Stuart tells us about his life working on a fruit farm, teaching students in Kent and being a warden at Winterton Dunes.
School and agricultural college
I went to school in Costessey, it was a secondary modern school then, Costessey High now. It was really quite a low attainment type of school, you went there if you hadn’t passed your Eleven Plus. It was such a badly behaved school with poor discipline, people jumping out of windows during lessons things like that. I had low qualifications, CSEs not even O’ Levels and I liked doing things outdoors. If you said that, you were sort of consigned to horticulture which was a sort of lowly profession really.
It was the old sort of case of, you go along to see the careers advisor and I think he said, ‘What are you interested in?’ At the time I had an allotment, I was quite young to have one but we lived in Easton. Because of that he said, ‘Oh, well, horticulture might be quite good for you’.
I left school in about 1979, 1980 something like that and it was suggested that I went to Easton College or Burlingham Horticulture College. Easton does the agriculture and Burlingham used to have a market garden set-up, it had greenhouses with tomatoes and lettuces stuff like that. It had four orchards where you learnt about fruit growing and it had a teaching block too. So you had a mixture really, the course was just a year long and you spent the morning doing the actual practical side of things and in the afternoon you’d have lunch and then lectures.
I enjoyed gardening and horticulture from a young age really. As I said I had this allotment which I think even today sounds a bit unusual for young teenagers doesn’t it? You know, it’s not the sort of thing most teenagers do. I’m not sure where that interest came from. I know that my parents liked gardening but they weren’t doing anything like that. My father was part of the early computer generation actually, he worked with Jewson. I can remember visiting Jewson and the computer took up a whole room, it was a massive thing, with all these spinning discs and lights and so on.
I went into horticulture and life at college was fun. I loved growing tomatoes in greenhouses, that was just a very commercial sort of enterprise. They used to grow them in water, they had some in grow bags but mostly they were hydroponic, so they were grown in a film of nutrient-rich water that was continually topped up with these nutrients.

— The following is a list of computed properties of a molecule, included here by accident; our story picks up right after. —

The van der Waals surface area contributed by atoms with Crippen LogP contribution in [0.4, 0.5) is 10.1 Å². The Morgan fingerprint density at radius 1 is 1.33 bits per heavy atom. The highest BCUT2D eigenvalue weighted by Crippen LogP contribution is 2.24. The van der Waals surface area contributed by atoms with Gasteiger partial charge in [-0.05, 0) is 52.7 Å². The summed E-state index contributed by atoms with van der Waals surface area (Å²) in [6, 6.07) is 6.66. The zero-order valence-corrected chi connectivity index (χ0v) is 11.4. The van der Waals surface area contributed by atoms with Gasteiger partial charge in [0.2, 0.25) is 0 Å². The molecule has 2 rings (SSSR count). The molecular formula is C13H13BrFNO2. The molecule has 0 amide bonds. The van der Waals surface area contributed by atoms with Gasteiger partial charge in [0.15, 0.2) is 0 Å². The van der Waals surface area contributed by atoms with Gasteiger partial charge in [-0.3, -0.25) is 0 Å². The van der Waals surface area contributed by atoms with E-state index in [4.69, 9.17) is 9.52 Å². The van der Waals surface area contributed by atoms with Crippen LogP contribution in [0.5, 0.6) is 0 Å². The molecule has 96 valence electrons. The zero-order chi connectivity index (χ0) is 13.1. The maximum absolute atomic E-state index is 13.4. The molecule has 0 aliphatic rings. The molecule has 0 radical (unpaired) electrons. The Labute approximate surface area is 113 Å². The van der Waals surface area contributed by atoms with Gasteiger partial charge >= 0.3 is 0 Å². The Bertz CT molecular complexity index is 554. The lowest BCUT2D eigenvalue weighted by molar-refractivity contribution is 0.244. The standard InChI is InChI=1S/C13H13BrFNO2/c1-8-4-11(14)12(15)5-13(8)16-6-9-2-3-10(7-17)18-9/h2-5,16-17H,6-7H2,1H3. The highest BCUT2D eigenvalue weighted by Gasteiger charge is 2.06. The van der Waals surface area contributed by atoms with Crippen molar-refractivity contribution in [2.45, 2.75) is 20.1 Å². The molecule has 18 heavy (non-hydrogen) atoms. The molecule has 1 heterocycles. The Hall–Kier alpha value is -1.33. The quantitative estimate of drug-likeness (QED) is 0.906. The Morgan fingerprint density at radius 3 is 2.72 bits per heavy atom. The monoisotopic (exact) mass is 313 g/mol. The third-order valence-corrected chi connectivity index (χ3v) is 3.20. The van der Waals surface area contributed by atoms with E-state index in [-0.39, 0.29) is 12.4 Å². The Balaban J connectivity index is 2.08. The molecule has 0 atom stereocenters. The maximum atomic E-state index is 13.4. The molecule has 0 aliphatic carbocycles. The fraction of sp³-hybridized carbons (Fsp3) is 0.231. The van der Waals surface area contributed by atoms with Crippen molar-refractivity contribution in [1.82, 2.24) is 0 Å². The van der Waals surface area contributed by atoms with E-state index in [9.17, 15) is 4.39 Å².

Fruit farming apprenticeship in Norfolk
The college had quite a good reputation so coming towards the end of the year there were a lot of people, employers, who used to write to them with their vacancies, even then people were always talking about times when you could pick and choose about work. But we literally could, you know. I really enjoyed the fruit farming side of things, growing apples and soft fruit like strawberries and raspberries and there was this job going at Ranworth. It’s pretty village on the Broads, not that far from Burlingham or Norwich really.
They were offering an apprenticeship in fruit growing. I had done the general horticulture studies for a year and passed quite well. I got a Royal Horticultural Society Certificate and various other certificates – City and Guilds Certificates they were then. Then again, though sitting here today it seems strange people doing an apprenticeship in fruit growing, that does seem like something from the past. I’m not sure if you can still do anything like that today.
What the employer was offering was an apprenticeship where you went away and did block release studies. So every six weeks or so I’d go off for a week and stay in Wisbech at the Isle of Ely College and we’d get our training there and then we would come back and practise the skills and basically work on the fruit farm. It was an unusual, well not unusual, but a difficult, place to work because the landowner owned big tracts of land, huge farms between Ranworth and Norwich. It was really stuck in the past in so much as employment relations and how you were treated.